It's quite a common thing for a coaching client to say casually to me that their ex has "narcissistic tendencies."
Often times this is said as though they are simply describing the kind of fast food their ex likes.
"Oh by the way, she/he has narcissistic tendencies."
Some heart-broken people do a lot of research online after they've been broken up with and there's a lot of people out there throwing the word "narcissist" around like it's a pet name or an easy diagnosis.
Often I'll hear, "My ex is a covert narcissist."
The reality of that is, you don't know that unless it's psychologically determined.
Unless your ex actually goes to an expert and is psychologically evaluated, you can't know that your ex is a narcissist.
I can tell you that it's not likely that they are, since less than 1% of the population actually could be diagnosed with narcissistic personality disorder (NPD)(source).
According to the Mayo Clinic:
I'm not saying your ex is not a narcissist, but just because they broke up with you does not mean that they are.
There's no way that I can say definitively that your ex is not a narcissist.
They could be since there certainly are people who could be diagnosed with that disorder.
If you truly believe your ex has NPD, do not try to get your ex back.
Run and move on with your life. You are certainly better off without them!
That being said, there are certainly people who are selfish and entitled to the point that they behave like a narcissist sometimes.
Maybe they believe that you are supposed to pay for everything.
Or that you are supposed to constantly compliment them but they rarely provide you with the same.
Maybe it's always about what they want to do or about making them feel desired and wanted but never about you.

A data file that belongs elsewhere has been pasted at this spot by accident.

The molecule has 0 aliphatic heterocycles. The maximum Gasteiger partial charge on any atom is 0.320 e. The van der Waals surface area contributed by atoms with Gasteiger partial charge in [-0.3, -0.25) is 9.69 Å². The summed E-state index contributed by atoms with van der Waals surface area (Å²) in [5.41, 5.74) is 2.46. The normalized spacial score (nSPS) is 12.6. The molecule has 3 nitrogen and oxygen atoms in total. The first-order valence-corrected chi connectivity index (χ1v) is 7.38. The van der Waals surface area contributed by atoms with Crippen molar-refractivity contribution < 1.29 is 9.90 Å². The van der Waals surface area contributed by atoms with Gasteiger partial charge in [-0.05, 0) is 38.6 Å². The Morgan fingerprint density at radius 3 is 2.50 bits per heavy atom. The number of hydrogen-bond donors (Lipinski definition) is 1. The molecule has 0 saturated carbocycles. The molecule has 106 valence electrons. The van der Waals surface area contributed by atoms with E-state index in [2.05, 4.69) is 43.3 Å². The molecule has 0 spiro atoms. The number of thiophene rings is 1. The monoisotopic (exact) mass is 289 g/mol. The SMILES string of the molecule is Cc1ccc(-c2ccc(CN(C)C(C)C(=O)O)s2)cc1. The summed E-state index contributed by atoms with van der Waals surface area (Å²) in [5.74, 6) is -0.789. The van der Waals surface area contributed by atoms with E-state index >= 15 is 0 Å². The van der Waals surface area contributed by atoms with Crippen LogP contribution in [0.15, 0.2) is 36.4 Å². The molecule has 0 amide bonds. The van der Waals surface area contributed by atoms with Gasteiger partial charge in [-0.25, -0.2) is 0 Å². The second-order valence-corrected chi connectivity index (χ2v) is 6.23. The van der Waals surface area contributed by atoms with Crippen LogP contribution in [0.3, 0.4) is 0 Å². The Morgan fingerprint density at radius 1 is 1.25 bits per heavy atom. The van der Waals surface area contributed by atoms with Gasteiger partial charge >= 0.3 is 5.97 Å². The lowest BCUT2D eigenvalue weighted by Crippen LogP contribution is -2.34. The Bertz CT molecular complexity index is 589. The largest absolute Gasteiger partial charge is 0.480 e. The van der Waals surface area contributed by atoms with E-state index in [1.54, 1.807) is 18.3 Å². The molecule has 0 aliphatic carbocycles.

We used to call that selfishness and/or immaturity.
Your ex doesn't have to be a narcissist to display those traits and if they do, trust me, you don't want them back.
I've spoken with people who believe that their ex is, indeed, a narcissist and they are looking for information on how to re-attract someone who has that disorder.
In my opinion, this is a case of someone being so hurt and caught up in the loss that is commonly felt after a breakup that they can no longer see their ex clearly or as they truly are.
At this point, the so-called primitive part of his/her brain is only focused on retrieving what has been lost.
The focus is on "winning."
Your mind has determined a problem and is trying to find the answer.
The goal and desire, then, becomes getting this person to want to be together with you again or to convince him/her that they should do so.
The person is unable to connect with the idea that this person might not be good for them at all and that the breakup itself might be a blessing.
We all act like narcissists from time to time.
Children, for instance, often seem to believe that their parents' income is their's even though it was one or more of their parents who actually earned it.
Sometimes we don't realize that we are behaving with such immaturity and selfishness.
Most of us - at least those of us who are emotionally healthy - can look back at our behavior and see where we were mistaken, inappropriate, or inconsiderate.